I’ve written here previously about bleach and how it works, but now I want to talk about an alternative way to keep your whites looking bright—without bleach. No, I’m not talking about other bleaching agents but rather about bluing, a type of product that relies on color theory to get the job done.
True to its name, bluing (also known as laundry blue or washing blue) is a product that adds a small—very small—amount of blue dye to the wash water during laundry. Why blue? Well, when whites fade, they also yellow. Blue and yellow are complementary colors, so when you add just a trace amount of blue to the yellowed fabric, it will appear whiter.
Savvy washer folks have been using this technique for centuries, often using indigo. Sometimes the indigo would be mixed with starch and then formed into lumps, sometimes it would be sold in a liquid form. Different varieties of indigo bluing had different names—stone blue, fig blue, and thumb blue were just a few.
Because indigo easily dyed hands, bluing bags (sometimes also called blueing bags) could be used. These were small, very simple bags with an opening on top just large enough to put in the indigo. The top of the bag would then be sewn shut and/or be tied together by drawstrings or other ties. Bag strings or a stick were then used to swish the bluing bag in the wash water until the right level of tint was achieved. (Fans of Laura Ingalls Wilder might remember a mention of bluing in The Long Winter.) Bluing bags were often handmade, although premade bluing bags were also available for sale. After the bag was used, it would then be placed in a special box or dish to dry until the next time it was needed. Bluing would eventually wash out of fabric, so continual applications were required.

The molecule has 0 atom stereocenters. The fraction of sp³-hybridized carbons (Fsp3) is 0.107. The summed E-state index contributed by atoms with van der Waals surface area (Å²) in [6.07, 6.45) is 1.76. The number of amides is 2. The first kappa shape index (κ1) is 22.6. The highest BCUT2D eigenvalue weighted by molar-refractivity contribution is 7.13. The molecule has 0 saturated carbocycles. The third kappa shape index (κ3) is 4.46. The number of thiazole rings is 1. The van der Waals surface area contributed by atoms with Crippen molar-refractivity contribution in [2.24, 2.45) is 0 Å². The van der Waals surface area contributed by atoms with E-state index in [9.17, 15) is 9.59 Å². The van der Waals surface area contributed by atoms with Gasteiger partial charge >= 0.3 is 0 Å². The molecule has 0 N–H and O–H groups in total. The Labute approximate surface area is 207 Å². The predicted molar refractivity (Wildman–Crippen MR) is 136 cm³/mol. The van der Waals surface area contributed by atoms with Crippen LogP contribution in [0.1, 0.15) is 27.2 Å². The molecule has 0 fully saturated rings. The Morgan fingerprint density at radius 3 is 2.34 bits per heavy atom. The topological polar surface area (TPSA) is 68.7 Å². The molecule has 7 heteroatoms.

Bluing is not without controversy, however. Queen Elizabeth I banned its use in London in 1595. At that time, mixing small amounts of dye or pigments with starch to dye ones ruffles was quite common in the upper class, and somehow blue ruffs became associated with immorality. Eventually, though, the ban was lifted.
Eventually, the indigo in bluing was replaced with Prussian blue and later synthetic ultramarine, and over time, bluing in general was replaced by bleach. Today you can still find synthetic bluing at the store (Mrs. Stewart’s and Bluette are probably the most familiar and easiest to find.) Most detergents these days use substances known as optical brighteners to do the job of bluing, without the dye. Optical brighteners absorb UV rays while also increasing the amount of blue light emitted by the fabric, giving the appearance of a whiter, brighter cloth.
Finally, if you’re wondering whether bluing and the term “blue hairs” (in reference to women of a certain age) have anything to do with one another, you’re right. Blue rinse, which works on the same theory as laundry bluing, is sometimes used to make white hair appear brighter and, in some cases, adds a blue sheen to the hair.